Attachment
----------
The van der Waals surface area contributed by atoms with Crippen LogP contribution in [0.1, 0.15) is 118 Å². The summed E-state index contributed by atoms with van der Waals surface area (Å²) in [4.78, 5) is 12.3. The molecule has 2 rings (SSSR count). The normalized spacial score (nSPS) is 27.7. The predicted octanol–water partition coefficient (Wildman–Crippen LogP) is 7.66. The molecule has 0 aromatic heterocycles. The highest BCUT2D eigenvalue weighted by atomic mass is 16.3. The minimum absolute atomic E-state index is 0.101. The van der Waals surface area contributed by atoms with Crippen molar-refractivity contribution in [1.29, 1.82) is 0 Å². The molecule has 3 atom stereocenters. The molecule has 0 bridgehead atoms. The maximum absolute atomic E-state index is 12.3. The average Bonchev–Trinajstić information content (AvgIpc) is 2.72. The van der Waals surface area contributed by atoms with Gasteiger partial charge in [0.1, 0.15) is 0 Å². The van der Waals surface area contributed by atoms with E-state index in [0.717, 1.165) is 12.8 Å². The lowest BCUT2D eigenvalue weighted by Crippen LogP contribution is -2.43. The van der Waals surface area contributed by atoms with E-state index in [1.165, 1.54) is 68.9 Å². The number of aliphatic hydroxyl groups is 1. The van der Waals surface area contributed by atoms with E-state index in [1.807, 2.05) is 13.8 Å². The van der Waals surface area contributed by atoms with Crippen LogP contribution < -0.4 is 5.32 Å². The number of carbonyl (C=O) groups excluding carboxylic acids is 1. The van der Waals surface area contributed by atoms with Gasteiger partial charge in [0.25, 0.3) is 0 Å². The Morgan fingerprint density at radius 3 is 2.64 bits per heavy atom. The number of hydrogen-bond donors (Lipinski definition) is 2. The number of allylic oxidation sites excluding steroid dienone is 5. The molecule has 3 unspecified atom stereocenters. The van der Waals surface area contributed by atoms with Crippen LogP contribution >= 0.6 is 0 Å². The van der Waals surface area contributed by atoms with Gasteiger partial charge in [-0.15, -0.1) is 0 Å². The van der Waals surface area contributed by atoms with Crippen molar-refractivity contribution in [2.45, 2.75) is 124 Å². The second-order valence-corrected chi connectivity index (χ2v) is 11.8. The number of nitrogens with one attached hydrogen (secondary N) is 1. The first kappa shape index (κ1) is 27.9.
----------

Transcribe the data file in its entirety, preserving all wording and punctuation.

The van der Waals surface area contributed by atoms with Crippen LogP contribution in [0.1, 0.15) is 118 Å². The summed E-state index contributed by atoms with van der Waals surface area (Å²) in [4.78, 5) is 12.3. The molecule has 2 rings (SSSR count). The normalized spacial score (nSPS) is 27.7. The predicted octanol–water partition coefficient (Wildman–Crippen LogP) is 7.66. The molecule has 0 aromatic heterocycles. The highest BCUT2D eigenvalue weighted by atomic mass is 16.3. The minimum absolute atomic E-state index is 0.101. The van der Waals surface area contributed by atoms with Crippen molar-refractivity contribution in [1.29, 1.82) is 0 Å². The molecule has 3 atom stereocenters. The molecule has 0 bridgehead atoms. The maximum absolute atomic E-state index is 12.3. The average Bonchev–Trinajstić information content (AvgIpc) is 2.72. The van der Waals surface area contributed by atoms with Gasteiger partial charge in [0.1, 0.15) is 0 Å². The van der Waals surface area contributed by atoms with E-state index in [0.717, 1.165) is 12.8 Å². The lowest BCUT2D eigenvalue weighted by Crippen LogP contribution is -2.43. The van der Waals surface area contributed by atoms with E-state index in [1.165, 1.54) is 68.9 Å². The number of aliphatic hydroxyl groups is 1. The van der Waals surface area contributed by atoms with E-state index in [1.807, 2.05) is 13.8 Å². The van der Waals surface area contributed by atoms with Crippen LogP contribution < -0.4 is 5.32 Å². The number of carbonyl (C=O) groups excluding carboxylic acids is 1. The van der Waals surface area contributed by atoms with Gasteiger partial charge in [0.25, 0.3) is 0 Å². The Morgan fingerprint density at radius 3 is 2.64 bits per heavy atom. The number of hydrogen-bond donors (Lipinski definition) is 2. The number of allylic oxidation sites excluding steroid dienone is 5. The molecule has 3 unspecified atom stereocenters. The van der Waals surface area contributed by atoms with Crippen LogP contribution >= 0.6 is 0 Å². The van der Waals surface area contributed by atoms with Gasteiger partial charge in [-0.15, -0.1) is 0 Å². The van der Waals surface area contributed by atoms with Crippen molar-refractivity contribution in [2.45, 2.75) is 124 Å². The second-order valence-corrected chi connectivity index (χ2v) is 11.8. The number of nitrogens with one attached hydrogen (secondary N) is 1. The first kappa shape index (κ1) is 27.9.